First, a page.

JJ Dillon was a professional wrestler who won numerous Championships during his career in the ring. However, Dillon will be best remembered as the manager of Ric Flair, Tully Blanchard, Arn and Ole Anderson, better known collectively as The Four Horsemen, one of the greatest stable in the history of professional wrestling.
The 69-year-old was this year inducted into the WWE Hall of Fame along with the other members of the original Four Horsemen.
We caught up with JJ Dillon to talk about being inducted into the Hall of Fame, being a member of the Four Horsemen and what it was like limousine ridin and jet flyin with Ric Flair plus the lack of managers in wrestling today.
JJ Dillon shows off his autobiography to Smashing Pumpkins legend Billy Corgan
What was it like being inducted into the WWE Hall of Fame as part of the Four Horsemen?
It was a great honour, the arena in Miami was sold out and to be up on the stage and looking down in front of you are the McMahon family, John Cena, CM Punk, Rey Mysterio, and Pat Patterson behind them are other legends, the Roddy Piper’s of the world, Harley Race and Dory Funk Jr, then our families are all there as well. You then look up and can see and hear a sea of people, 15,000 plus giving us a standing ovation, I’ve had some goosebumps moments throughout my career but I don’t think anything will ever top the Hall of Fame.
The next day to actually go to WrestleMania and in front of 78,000 plus fans, in the middle of the show after a great match between The Undertaker and Triple H, to get an intro and a round of applause from all those people it was a different high but almost as exciting but in a different way.
How did it all begin for you?
I just had a dream to be a wrestler and to get into the business and that is all I was focussed on when I began because I was a fan. I have often said I was never the biggest, never the best, never the most talented but nobody wanted it more than I did and was willing to work as hard as I did. I persevered and like everything, there were hurdles along the way, a lot of it is pure luck, being in the right place at the right time and getting help from people.
When I began wrestling full-time it wasn’t long before my 29th birthday and I was very appreciative of the opportunity and had tremendous respect for the business and the people in it. In those days there weren’t wrestling schools and a lot of the old-timers weren’t really helpful to guys looking to breakthrough in the business because they saw it as someone coming in to take their place.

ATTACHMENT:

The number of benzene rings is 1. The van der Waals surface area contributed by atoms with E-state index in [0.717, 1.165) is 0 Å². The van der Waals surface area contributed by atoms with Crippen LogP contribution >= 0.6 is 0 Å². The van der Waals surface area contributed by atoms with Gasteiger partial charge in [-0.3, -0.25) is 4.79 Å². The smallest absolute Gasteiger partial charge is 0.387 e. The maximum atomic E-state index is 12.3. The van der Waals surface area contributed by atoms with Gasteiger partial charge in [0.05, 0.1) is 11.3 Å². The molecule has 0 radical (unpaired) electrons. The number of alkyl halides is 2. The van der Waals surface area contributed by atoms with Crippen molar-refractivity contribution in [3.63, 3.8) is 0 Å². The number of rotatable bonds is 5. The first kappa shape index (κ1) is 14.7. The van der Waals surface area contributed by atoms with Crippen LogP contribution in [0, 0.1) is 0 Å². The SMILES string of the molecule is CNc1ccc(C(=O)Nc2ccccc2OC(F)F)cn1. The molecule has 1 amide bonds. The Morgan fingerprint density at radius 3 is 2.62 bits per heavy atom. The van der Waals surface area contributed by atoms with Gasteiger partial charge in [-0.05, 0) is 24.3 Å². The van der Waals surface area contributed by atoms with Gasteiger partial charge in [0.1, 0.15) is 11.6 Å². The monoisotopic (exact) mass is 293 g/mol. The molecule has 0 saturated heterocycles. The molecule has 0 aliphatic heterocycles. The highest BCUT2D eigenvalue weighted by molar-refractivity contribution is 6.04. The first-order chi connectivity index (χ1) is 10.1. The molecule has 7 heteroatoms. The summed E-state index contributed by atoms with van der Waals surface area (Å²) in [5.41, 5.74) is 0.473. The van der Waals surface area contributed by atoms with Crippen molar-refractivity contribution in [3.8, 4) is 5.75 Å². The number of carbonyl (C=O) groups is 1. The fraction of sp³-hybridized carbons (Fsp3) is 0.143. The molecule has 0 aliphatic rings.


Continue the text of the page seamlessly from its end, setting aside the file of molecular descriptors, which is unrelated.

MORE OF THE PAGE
I got a lot of help because they saw I had a good attitude and was respectful and kept my mouth shut. I say I had a storybook career but never thought about the Hall of Fame but that is like the cherry on top of my Ice Cream Sunday.
Who were some of the wrestlers that inspired you to get into the business?
That would have been in the fifties and I grew up in the North East which was the largest area in the country for wrestling promotions. Back then we never had cable television or the internet; wrestling was only on TV one night a week, live on a Thursday night.
It was the era of Argentina Rocca, Karl Von Hess, Haystacks Calhoun, Bobo Brazil, Brute Bernard, Chief Big Heart, and then a bit later Eddie Graham, the original Sheik, just the names read like the who’s who of legends in our business and the one guy that really caught my eye when he came in was Johnny Valentine and I actually started up a fan club for him.
How did it all begin for the Four Horsemen?
It was a spontaneous thing, I would like to say that someone came up with this brilliant concept and then we went out and did it but as I said in my Hall of Fame speech at that particular time Ric, Arn, Ole, Tully and myself were all working in Crockett Promotions and I was only managing Tully at the time. Ric Flair was the Heavyweight Champion, Ole and Arn were the World Tag Team Champions, and Tully was the National Champion.
Basically, those guys held all the championships and we were doing programming for TV every week which was going out nationally on TBS and there was a spare slot, and someone said to us, you guys have all the belts, why don’t you all go out there and you can talk about what you’re going to do the following week etc.
The guys all went out to the ring and I was there because I was managing Tully. During the course of the interview, Arn said, “You people at home watching on television take a good look at your screens because never have so few reeked so much havoc on everyone else, you’d have to go back in history to the Four Horsemen of the Apocalypse”. And he held up four fingers.
The fans picked up on it and whenever any of us went out there they were yelling ‘four horsemen’ and holding up the four fingers and it just grew from there. We had no idea when it started it would become as big as it did or it would last as long as it did.
What have you made of the other reincarnations of the Four Horsemen stable?
I spent so long in the business that I knew with something of the level of success we had, it was typical for wrestling promoters to ride it like a horse until it drops. Like most things that are successful, it has been reincarnated in one form or another.
Nothing however has been as good as what the original was, you can imitate but you can duplicate.
Tully Blanchard, Lex Luger, JJ Dillon, Ric Flair and Arn Anderson
Ric Flair would often refer to the limousine ridin, jet flyin and riding space mountain, what were those days with the Nature Boy like?
Ric has been in the business for nearly 40-years and he is still the same guy, he’s joked about being married four times and his wife asking when are you ever going to grow up and his reply was ‘I’ve never really given it any serious thought’.
He just enjoys life, Ric was always a fun guy to be around and maybe he set the tone for the rest of us and we just joined in and had a great time together.